But McMichael has a different take on the newly infected women. Kimani found that resistance runs in families, suggesting a genetic trait. Such traits have been found in other people; some Caucasians, for example, have a mutation which makes their cells impregnable to the most common strains of HIV. But the fact that the Pumwani women can get infected is actually "good news," says McMichael. "Not for those women, of course, but it is good news for a vaccine because it means they don't have some special, undetected genetic immunity that a vaccine couldn't induce."

By far the biggest obstacle to an AIDS vaccine is the virus itself. For one thing, HIV has many different strains, called subtypes, and the major one in the United States and Europe—and hence the one most used in most candidate vaccines—is different from the dominant subtypes in Africa. No one knows if a vaccine designed against one subtype will protect against infection by a different one.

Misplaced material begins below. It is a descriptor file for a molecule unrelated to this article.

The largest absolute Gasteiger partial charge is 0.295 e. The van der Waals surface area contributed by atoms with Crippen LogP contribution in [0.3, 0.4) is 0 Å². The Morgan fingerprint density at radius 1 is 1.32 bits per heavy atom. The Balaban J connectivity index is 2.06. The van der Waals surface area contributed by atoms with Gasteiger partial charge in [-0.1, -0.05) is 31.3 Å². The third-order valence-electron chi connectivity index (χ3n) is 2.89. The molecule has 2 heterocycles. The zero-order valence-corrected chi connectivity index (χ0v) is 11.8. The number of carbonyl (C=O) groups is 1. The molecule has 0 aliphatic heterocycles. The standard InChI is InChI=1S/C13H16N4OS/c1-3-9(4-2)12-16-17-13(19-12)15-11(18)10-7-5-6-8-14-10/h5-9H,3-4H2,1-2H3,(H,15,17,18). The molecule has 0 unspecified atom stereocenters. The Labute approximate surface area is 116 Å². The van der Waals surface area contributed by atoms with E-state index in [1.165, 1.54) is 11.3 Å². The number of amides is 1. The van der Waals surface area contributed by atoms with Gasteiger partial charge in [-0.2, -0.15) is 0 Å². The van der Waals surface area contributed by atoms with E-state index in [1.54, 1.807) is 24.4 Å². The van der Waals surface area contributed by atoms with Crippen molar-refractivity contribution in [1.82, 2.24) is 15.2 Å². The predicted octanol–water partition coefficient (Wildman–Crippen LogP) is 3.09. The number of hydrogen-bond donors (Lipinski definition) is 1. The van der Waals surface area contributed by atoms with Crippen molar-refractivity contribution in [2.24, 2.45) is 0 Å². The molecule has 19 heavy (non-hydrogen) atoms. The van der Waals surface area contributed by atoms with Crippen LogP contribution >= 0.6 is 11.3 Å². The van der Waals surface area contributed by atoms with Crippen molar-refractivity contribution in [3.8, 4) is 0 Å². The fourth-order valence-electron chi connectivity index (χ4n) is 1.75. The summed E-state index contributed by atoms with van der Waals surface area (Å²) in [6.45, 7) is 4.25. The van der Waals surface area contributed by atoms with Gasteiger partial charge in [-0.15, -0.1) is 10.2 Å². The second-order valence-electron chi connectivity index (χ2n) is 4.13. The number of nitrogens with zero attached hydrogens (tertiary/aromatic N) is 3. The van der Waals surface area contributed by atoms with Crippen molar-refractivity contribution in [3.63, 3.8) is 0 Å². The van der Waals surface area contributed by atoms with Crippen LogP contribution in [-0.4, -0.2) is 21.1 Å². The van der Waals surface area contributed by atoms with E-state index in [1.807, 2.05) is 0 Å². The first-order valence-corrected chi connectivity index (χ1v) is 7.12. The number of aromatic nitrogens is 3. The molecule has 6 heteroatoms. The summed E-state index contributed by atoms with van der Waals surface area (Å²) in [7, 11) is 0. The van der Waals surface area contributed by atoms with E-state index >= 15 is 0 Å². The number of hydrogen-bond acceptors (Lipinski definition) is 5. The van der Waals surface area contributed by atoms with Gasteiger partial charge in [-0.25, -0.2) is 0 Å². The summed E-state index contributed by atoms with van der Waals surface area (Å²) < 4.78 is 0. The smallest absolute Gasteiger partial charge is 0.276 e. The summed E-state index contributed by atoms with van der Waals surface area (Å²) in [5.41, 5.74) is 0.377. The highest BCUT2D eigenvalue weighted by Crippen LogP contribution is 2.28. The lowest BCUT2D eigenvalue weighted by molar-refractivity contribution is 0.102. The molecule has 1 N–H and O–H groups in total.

Then too, people's immune systems are different, composed of various "HLA types." Even if infected with the same strain, people often display different viral epitopes on the surface of their cells. These differences tend to correspond with ethnicity, so a vaccine that protects most whites might not be as effective among Asians or Africans.

McMichael has tackled these problems by making his vaccine out of fragments of the HIV subtype most common in Kenya, subtype A. In addition, he has included enough epitopes to cover probably every HLA type in East Africa. Still, McMichael's vaccine contains only 44 epitopes, plus a whole viral gene. Are these enough? And are killer T-cells truly the key to protection?

Most of the uninfected prostitutes appear to produce a special antibody in the place where HIV first enters them: the mucosal tissue of their vaginas. So, should a vaccine induce site-specific antibodies? There are other experimental vaccines that attempt to do exactly that.